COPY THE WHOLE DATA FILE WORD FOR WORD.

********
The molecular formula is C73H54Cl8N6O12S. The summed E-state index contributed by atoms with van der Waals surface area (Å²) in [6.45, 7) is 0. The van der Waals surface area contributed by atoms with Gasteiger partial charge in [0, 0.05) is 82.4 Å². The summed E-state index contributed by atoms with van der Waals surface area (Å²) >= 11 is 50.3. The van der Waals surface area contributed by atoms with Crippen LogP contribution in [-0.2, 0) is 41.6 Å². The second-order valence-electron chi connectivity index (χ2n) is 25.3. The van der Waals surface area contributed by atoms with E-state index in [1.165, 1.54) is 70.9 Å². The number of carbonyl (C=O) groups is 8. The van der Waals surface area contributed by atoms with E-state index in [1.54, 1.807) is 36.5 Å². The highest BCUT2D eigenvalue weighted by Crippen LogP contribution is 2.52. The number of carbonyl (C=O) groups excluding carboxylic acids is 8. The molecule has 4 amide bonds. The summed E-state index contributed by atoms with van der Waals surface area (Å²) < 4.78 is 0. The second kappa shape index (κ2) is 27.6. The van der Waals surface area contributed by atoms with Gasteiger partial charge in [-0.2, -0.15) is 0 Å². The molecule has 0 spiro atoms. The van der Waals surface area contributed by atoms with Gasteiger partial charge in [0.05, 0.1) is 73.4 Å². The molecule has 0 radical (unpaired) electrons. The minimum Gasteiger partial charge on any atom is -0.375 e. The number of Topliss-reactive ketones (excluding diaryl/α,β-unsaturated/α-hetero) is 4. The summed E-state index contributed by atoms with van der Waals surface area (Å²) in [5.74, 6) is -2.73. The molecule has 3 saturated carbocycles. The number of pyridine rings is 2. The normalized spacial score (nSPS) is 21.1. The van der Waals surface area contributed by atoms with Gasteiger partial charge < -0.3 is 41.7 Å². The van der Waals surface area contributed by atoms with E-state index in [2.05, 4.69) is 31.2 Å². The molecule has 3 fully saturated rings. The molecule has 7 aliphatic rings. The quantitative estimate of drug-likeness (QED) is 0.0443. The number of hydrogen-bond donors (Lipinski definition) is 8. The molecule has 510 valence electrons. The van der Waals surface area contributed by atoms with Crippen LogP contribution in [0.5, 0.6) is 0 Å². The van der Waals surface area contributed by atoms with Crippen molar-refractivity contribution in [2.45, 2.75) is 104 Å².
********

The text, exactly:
The molecular formula is C73H54Cl8N6O12S. The summed E-state index contributed by atoms with van der Waals surface area (Å²) in [6.45, 7) is 0. The van der Waals surface area contributed by atoms with Gasteiger partial charge in [0, 0.05) is 82.4 Å². The summed E-state index contributed by atoms with van der Waals surface area (Å²) >= 11 is 50.3. The van der Waals surface area contributed by atoms with Crippen LogP contribution in [-0.2, 0) is 41.6 Å². The second-order valence-electron chi connectivity index (χ2n) is 25.3. The van der Waals surface area contributed by atoms with E-state index in [1.165, 1.54) is 70.9 Å². The number of carbonyl (C=O) groups is 8. The van der Waals surface area contributed by atoms with E-state index in [1.54, 1.807) is 36.5 Å². The highest BCUT2D eigenvalue weighted by Crippen LogP contribution is 2.52. The number of carbonyl (C=O) groups excluding carboxylic acids is 8. The molecule has 4 amide bonds. The summed E-state index contributed by atoms with van der Waals surface area (Å²) < 4.78 is 0. The second kappa shape index (κ2) is 27.6. The van der Waals surface area contributed by atoms with Gasteiger partial charge in [-0.2, -0.15) is 0 Å². The molecule has 0 spiro atoms. The van der Waals surface area contributed by atoms with Gasteiger partial charge in [0.05, 0.1) is 73.4 Å². The molecule has 0 radical (unpaired) electrons. The minimum Gasteiger partial charge on any atom is -0.375 e. The number of Topliss-reactive ketones (excluding diaryl/α,β-unsaturated/α-hetero) is 4. The summed E-state index contributed by atoms with van der Waals surface area (Å²) in [5.74, 6) is -2.73. The molecule has 3 saturated carbocycles. The number of pyridine rings is 2. The normalized spacial score (nSPS) is 21.1. The van der Waals surface area contributed by atoms with Gasteiger partial charge < -0.3 is 41.7 Å². The van der Waals surface area contributed by atoms with E-state index in [2.05, 4.69) is 31.2 Å². The molecule has 3 fully saturated rings. The molecule has 7 aliphatic rings. The quantitative estimate of drug-likeness (QED) is 0.0443. The number of hydrogen-bond donors (Lipinski definition) is 8. The molecule has 510 valence electrons. The van der Waals surface area contributed by atoms with Crippen LogP contribution in [0.5, 0.6) is 0 Å². The van der Waals surface area contributed by atoms with Crippen molar-refractivity contribution in [2.45, 2.75) is 104 Å².